When preparing to offer on-site exhibit renewals, give your current exhibitors ample information about the following year’s exhibit opportunities as far in advance as possible. In your pre-show communications, make it clear to exhibitors that registration for next year’s show will be available at your upcoming show. Have data readily available about next year’s venue, dates and pricing. Send a printable floor plan (including pre-sold anchors, if possible) of the venue to exhibitors alongside your space availability announcement. Advertise the types of spaces and sponsorships available.

If your association will gather in a new venue, your exhibitors will want to know more about the benefits of the chosen destination. Invite the convention & visitors’ bureau from next year’s host city to exhibit at the current show or work alongside your team as they sell booths.

Contact current exhibitors before the show.

Call and/or email your current exhibitors before the show to let them know about the on-site renewal process and the benefits of committing one year in advance. This way, you can answer all questions, create urgency, and nudge your exhibitors toward renewal.

Many associations have a priority exhibitor system in place where long-time exhibitors and exhibitors with larger booths are rewarded by having more priority points and therefore a better booth location at next year’s show. If you do not have a priority points list, now is a good time to start. Go back three years or more and give a point value to being an exhibitor, more points for larger booths, additional points for dollars spent on sponsorships, publications, membership, and advertising. Create the list and update it on a yearly basis. It rewards your biggest long-time supporters by offering them the best chance to pick out their booth early in the process. It also creates a sense of urgency.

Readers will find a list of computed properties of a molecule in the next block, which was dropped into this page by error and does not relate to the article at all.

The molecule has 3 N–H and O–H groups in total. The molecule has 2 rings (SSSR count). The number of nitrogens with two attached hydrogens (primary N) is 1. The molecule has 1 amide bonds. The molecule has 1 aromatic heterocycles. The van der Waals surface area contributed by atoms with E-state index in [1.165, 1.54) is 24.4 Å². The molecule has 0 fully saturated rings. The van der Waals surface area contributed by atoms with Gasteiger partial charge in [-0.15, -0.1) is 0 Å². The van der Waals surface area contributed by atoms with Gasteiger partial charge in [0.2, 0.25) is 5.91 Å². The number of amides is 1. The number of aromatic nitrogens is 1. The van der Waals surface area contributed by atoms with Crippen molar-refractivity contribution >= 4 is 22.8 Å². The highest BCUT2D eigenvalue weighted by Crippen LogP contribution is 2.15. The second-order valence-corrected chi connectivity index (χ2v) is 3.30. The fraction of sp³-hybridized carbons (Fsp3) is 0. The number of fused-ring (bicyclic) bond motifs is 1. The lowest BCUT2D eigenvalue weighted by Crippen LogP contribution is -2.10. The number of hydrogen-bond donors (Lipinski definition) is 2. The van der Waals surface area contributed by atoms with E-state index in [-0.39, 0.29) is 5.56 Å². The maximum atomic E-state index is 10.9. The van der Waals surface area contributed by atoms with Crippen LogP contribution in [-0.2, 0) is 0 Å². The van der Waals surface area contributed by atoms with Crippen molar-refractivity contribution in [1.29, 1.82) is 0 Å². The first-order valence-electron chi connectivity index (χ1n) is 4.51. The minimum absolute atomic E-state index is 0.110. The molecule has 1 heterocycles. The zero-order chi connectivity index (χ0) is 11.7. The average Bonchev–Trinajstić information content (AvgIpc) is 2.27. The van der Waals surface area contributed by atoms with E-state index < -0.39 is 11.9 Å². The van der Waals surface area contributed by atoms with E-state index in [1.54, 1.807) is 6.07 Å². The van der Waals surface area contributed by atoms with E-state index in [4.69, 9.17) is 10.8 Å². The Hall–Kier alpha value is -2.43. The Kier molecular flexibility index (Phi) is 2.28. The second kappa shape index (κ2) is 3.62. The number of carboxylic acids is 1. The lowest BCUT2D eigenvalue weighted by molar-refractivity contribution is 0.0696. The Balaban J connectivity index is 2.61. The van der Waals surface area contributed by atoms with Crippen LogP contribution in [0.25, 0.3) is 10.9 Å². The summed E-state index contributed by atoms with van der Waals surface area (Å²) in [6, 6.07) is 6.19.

Offer a discount if they sign the contract on-site (for example, $1.00 off per sq. ft. of exhibit space reserved). This way, the exhibitor can explain the commitment more easily to their boss. “We know we are going to exhibit next year, and I saved the company money!”

You can also collect exhibit space deposits (usually 50 per cent of booth value) right away, which is a benefit for the association. Not only does your association now have this money available for use, you’re creating momentum toward your sales goal for the next year. A true win-win!

“Our Naylor sales team consistently sells 50 per cent of next year’s show floor every year,” said Phil Russo, CEO of NAFA Fleet Management Association. “Having the funds from pre-sold exhibit spaces up front allows us to immediately start investing in traditional programming as well as new innovations for future shows. These advance monies give our association a buffer with which to expand our event programming and test out new formats without sacrificing what we know works well with our members.”

Schedule appointments on site before the show.

During or before the show, assign your sales team to contact anchor exhibitors first and re-confirm their options for the next expo. You want to give your largest supporters first pass at next year’s prime exhibit options. The exhibitor’s goal is to meet and talk with as many potential customers as possible, but your goal is to meet and register as many exhibitors as possible for next year.